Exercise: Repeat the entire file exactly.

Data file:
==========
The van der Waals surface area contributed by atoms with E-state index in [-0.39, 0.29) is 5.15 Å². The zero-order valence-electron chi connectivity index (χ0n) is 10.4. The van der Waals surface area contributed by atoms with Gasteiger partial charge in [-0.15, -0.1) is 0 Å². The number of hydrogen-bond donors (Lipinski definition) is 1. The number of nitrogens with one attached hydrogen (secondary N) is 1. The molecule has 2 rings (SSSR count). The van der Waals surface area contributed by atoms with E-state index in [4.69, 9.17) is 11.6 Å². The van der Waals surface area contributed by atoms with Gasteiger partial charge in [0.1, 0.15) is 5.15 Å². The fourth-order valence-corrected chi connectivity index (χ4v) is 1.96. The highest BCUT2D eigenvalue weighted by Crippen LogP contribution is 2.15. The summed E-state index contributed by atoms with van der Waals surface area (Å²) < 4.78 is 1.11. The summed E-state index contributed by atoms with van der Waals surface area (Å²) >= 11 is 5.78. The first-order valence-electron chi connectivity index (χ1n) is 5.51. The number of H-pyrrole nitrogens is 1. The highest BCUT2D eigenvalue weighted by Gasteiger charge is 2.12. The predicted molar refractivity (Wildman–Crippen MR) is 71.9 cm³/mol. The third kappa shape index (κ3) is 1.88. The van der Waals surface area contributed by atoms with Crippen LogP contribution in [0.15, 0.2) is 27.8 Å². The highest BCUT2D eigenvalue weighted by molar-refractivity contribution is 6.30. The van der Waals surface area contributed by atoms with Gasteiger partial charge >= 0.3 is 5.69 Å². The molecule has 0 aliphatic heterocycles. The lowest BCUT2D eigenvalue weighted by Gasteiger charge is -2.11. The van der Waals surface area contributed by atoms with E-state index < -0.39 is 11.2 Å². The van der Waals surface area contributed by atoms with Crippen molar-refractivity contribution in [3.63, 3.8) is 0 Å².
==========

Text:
The van der Waals surface area contributed by atoms with E-state index in [-0.39, 0.29) is 5.15 Å². The zero-order valence-electron chi connectivity index (χ0n) is 10.4. The van der Waals surface area contributed by atoms with Gasteiger partial charge in [-0.15, -0.1) is 0 Å². The number of hydrogen-bond donors (Lipinski definition) is 1. The number of nitrogens with one attached hydrogen (secondary N) is 1. The molecule has 2 rings (SSSR count). The van der Waals surface area contributed by atoms with E-state index in [4.69, 9.17) is 11.6 Å². The van der Waals surface area contributed by atoms with Gasteiger partial charge in [0.1, 0.15) is 5.15 Å². The fourth-order valence-corrected chi connectivity index (χ4v) is 1.96. The highest BCUT2D eigenvalue weighted by Crippen LogP contribution is 2.15. The summed E-state index contributed by atoms with van der Waals surface area (Å²) < 4.78 is 1.11. The summed E-state index contributed by atoms with van der Waals surface area (Å²) >= 11 is 5.78. The first-order valence-electron chi connectivity index (χ1n) is 5.51. The number of H-pyrrole nitrogens is 1. The highest BCUT2D eigenvalue weighted by Gasteiger charge is 2.12. The predicted molar refractivity (Wildman–Crippen MR) is 71.9 cm³/mol. The third kappa shape index (κ3) is 1.88. The van der Waals surface area contributed by atoms with Crippen LogP contribution in [0.15, 0.2) is 27.8 Å². The highest BCUT2D eigenvalue weighted by molar-refractivity contribution is 6.30. The van der Waals surface area contributed by atoms with Gasteiger partial charge >= 0.3 is 5.69 Å². The molecule has 0 aliphatic heterocycles. The lowest BCUT2D eigenvalue weighted by Gasteiger charge is -2.11. The van der Waals surface area contributed by atoms with E-state index < -0.39 is 11.2 Å². The van der Waals surface area contributed by atoms with Crippen molar-refractivity contribution in [3.63, 3.8) is 0 Å².